Why Entrepreneurs Need to be Creative and Analytical

Creative entrepreneurs

Are you a creative person with bold vision? Or an analytic type, happy to pour over numbers in search of ways to generate greater profits?  

If you own a business, you likely lean towards one end of the spectrum or the other. Rare is the entrepreneur who is as good with the creative aspects of marketing as she is with accounting and finance.

But businesses need both to thrive — especially if growth is a goal. Unfortunately, many business people start out focused on what they love while paying too little attention to the aspects of the business that are of less interest (but equal importance).

A few months ago, a client came to me with an idea for a textile business. Her hand-crafted throw pillows and blankets were stunning and well-made; you could imagine them on the shelves of exclusive home goods stores. But when we started discussing pricing, it became clear that she enjoyed the creative part so much that she forgot to factor in the cost of materials or the time she spent on each piece.

At the rate she was going, she would be in the hole from the outset.

“After I timed myself and added in the cost of the materials, I realized I had sharply underpriced my products,” said Astrid Lewis, founder of Sugar Weather Textile. “The math forced me to decide what type of market I was going after and where and how to position myself.”

I have also often heard the opposite story — businesspeople who are great at finding ways to increase their margins but lack interest in branding.

For example, Lila, the owner of a food delivery business, called me complaining that she hated marketing. After plunking down $2,000 for a marketing course, she finally came to terms with the fact that no matter how much she spent, she was not going to do the work.

Being honest with oneself is important. The reality, though, is that honesty is not enough. Both sides of a business need to be tended in order to grow. Without marketing, Lila’s business could not reach its potential any more than Astrid’s could grow without the right pricing structure.

Fortunately, business owners have options to compensate for their weaknesses.


Hiring someone to fill a position is, of course, a good solution. But for many small business owners, the cost may be prohibitive. In that case, business owners can contract with specialty consultants to assist them with challenging aspects.

The key is not just to delegate the responsibility, but to make sure the consultant understands the business and its goals. For example, most web developers can build you a website, but you want to make sure that the one you select has a deep understanding of your aspirations and can provide solutions geared toward achieving them.

Try not to get sucked in by low cost or big promises. Before hiring someone, do a lot of research and vet people offering various options. While it may be tempting to bring on a consultant and then turn your back, you need to manage your consultants, pay close attention, and have clear markers for success.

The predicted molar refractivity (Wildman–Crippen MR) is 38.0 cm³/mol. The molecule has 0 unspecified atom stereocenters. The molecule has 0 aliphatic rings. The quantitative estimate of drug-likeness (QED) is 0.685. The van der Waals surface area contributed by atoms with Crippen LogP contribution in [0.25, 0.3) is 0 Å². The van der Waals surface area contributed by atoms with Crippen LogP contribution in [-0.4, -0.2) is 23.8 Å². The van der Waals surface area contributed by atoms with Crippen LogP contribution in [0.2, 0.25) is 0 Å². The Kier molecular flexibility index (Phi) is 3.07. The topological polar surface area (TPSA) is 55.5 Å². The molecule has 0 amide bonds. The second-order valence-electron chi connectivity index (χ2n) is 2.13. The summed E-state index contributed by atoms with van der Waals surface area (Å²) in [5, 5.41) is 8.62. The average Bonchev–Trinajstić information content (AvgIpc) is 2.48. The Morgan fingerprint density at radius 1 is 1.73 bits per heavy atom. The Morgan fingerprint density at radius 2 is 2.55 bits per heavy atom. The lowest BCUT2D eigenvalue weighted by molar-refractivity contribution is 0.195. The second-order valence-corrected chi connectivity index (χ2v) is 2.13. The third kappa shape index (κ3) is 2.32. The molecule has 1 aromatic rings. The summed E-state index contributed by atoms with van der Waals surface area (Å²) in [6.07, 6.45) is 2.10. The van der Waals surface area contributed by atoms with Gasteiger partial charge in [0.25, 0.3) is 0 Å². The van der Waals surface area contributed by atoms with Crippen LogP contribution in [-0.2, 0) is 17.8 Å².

If hiring and outsourcing do not sound like attractive options, consider a partnership. The trick is to find a partner whose skillset complements your own and who shares your vision. If you are creative, go for someone who loves to build systems and evaluate data, or vice versa. In addition, you should discuss your vision for the type of company and your exit strategy. If one partner wants to go national while the other wants to stay local, it won’t work.

Missy Koo and Stacy Cole are a good example of a beautiful partnership. Missy Koo, a former handbag designer, is a creative mastermind who gets branding. Meanwhile, Stacy, a former CFO of an aerospace company, is a numbers gal with a love of creating systems.

Together, they formed Brooklyn Piggies, a food company that aims to turn everyone’s favorite hors d’oeuvres – pigs in a blanket – into an artisanal snack food.

“We knew we were doing more than making artisanal pigs in a blanket; we knew we wanted to build a national brand,” says Koo. “And we also agreed on our exit strategy – to eventually sell the company. Having a clear goal gave us the focus, clarity, and direction.”

The combination of skills appears to be a recipe for success. Koo used her branding expertise to create a stall at a Brooklyn food fare that within three weeks caught the Oprah folks’ attention and led to a coveted spot on her 2012 favorites list. This drove national demand, putting Coles’ strategic planning skills to the test in building out manufacturing and distribution systems.  

Two years later, Brooklyn Piggies can be purchased online, in retail outlets, as well as Madison Square Garden in New York and Wynn Hotel in Las Vegas.

“A partnership gave me the opportunity to share the journey with someone who is equally driven,” says Koo. “We are able to celebrate the successes and manage the challenges together.” 

Jennifer Friedlin is owner of Iris7 Marketing, a small venture marketing consultancy, and founder of Small Business, Big Dream™, a 7-step program that helps entrepreneurs get on track for serious growth.

You Might Also Like:
What’s the Best Way to Ask for a Raise?
How I Built a Business After Being Laid Off
Is It Ever Smart to Slow Down Your Business?

Join the Discussion